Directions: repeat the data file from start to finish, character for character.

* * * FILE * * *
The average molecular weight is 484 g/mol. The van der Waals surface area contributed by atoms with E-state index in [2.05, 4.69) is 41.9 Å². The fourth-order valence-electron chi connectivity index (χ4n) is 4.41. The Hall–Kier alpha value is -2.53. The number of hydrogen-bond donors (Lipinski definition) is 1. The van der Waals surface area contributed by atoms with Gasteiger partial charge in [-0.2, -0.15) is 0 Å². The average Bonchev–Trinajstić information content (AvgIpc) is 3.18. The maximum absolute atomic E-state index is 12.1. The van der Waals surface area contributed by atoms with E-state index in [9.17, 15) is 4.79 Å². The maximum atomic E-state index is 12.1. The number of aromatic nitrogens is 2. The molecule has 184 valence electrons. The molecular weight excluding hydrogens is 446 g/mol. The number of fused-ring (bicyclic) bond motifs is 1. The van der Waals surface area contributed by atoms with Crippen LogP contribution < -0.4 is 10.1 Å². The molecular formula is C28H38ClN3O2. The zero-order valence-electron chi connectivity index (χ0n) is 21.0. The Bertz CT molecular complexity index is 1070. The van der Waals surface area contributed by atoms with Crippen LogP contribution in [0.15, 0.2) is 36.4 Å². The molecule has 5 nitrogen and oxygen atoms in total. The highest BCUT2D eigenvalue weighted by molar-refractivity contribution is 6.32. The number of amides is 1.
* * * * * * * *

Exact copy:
The average molecular weight is 484 g/mol. The van der Waals surface area contributed by atoms with E-state index in [2.05, 4.69) is 41.9 Å². The fourth-order valence-electron chi connectivity index (χ4n) is 4.41. The Hall–Kier alpha value is -2.53. The number of hydrogen-bond donors (Lipinski definition) is 1. The van der Waals surface area contributed by atoms with Gasteiger partial charge in [-0.2, -0.15) is 0 Å². The average Bonchev–Trinajstić information content (AvgIpc) is 3.18. The maximum absolute atomic E-state index is 12.1. The van der Waals surface area contributed by atoms with E-state index in [9.17, 15) is 4.79 Å². The maximum atomic E-state index is 12.1. The number of aromatic nitrogens is 2. The molecule has 184 valence electrons. The molecular weight excluding hydrogens is 446 g/mol. The number of fused-ring (bicyclic) bond motifs is 1. The van der Waals surface area contributed by atoms with Crippen LogP contribution < -0.4 is 10.1 Å². The molecular formula is C28H38ClN3O2. The zero-order valence-electron chi connectivity index (χ0n) is 21.0. The Bertz CT molecular complexity index is 1070. The van der Waals surface area contributed by atoms with Crippen LogP contribution in [0.15, 0.2) is 36.4 Å². The molecule has 5 nitrogen and oxygen atoms in total. The highest BCUT2D eigenvalue weighted by molar-refractivity contribution is 6.32. The number of amides is 1.